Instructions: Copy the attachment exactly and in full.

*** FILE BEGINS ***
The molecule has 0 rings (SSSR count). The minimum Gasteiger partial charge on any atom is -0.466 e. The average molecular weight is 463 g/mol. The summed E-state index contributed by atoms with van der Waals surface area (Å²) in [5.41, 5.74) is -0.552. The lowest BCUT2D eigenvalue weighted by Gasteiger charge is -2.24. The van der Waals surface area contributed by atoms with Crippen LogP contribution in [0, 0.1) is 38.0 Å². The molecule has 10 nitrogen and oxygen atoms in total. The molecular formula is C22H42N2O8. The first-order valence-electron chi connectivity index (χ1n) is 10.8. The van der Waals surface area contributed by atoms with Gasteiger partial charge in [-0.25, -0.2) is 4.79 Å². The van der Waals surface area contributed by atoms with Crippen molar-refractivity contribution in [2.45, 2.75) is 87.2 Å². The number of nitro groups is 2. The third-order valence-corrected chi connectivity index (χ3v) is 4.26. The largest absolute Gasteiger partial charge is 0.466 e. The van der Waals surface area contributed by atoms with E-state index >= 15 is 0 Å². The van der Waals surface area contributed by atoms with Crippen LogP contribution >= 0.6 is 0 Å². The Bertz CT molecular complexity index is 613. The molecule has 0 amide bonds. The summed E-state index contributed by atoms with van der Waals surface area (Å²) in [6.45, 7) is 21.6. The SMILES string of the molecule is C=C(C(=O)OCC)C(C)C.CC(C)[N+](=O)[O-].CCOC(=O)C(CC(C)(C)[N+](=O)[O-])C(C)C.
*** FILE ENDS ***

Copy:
The molecule has 0 rings (SSSR count). The minimum Gasteiger partial charge on any atom is -0.466 e. The average molecular weight is 463 g/mol. The summed E-state index contributed by atoms with van der Waals surface area (Å²) in [5.41, 5.74) is -0.552. The lowest BCUT2D eigenvalue weighted by Gasteiger charge is -2.24. The van der Waals surface area contributed by atoms with Crippen LogP contribution in [0, 0.1) is 38.0 Å². The molecule has 10 nitrogen and oxygen atoms in total. The molecular formula is C22H42N2O8. The first-order valence-electron chi connectivity index (χ1n) is 10.8. The van der Waals surface area contributed by atoms with Gasteiger partial charge in [-0.25, -0.2) is 4.79 Å². The van der Waals surface area contributed by atoms with Crippen molar-refractivity contribution in [2.45, 2.75) is 87.2 Å². The number of nitro groups is 2. The third-order valence-corrected chi connectivity index (χ3v) is 4.26. The largest absolute Gasteiger partial charge is 0.466 e. The van der Waals surface area contributed by atoms with E-state index >= 15 is 0 Å². The van der Waals surface area contributed by atoms with Crippen LogP contribution >= 0.6 is 0 Å². The Bertz CT molecular complexity index is 613. The molecule has 0 amide bonds. The summed E-state index contributed by atoms with van der Waals surface area (Å²) in [6.45, 7) is 21.6. The SMILES string of the molecule is C=C(C(=O)OCC)C(C)C.CC(C)[N+](=O)[O-].CCOC(=O)C(CC(C)(C)[N+](=O)[O-])C(C)C.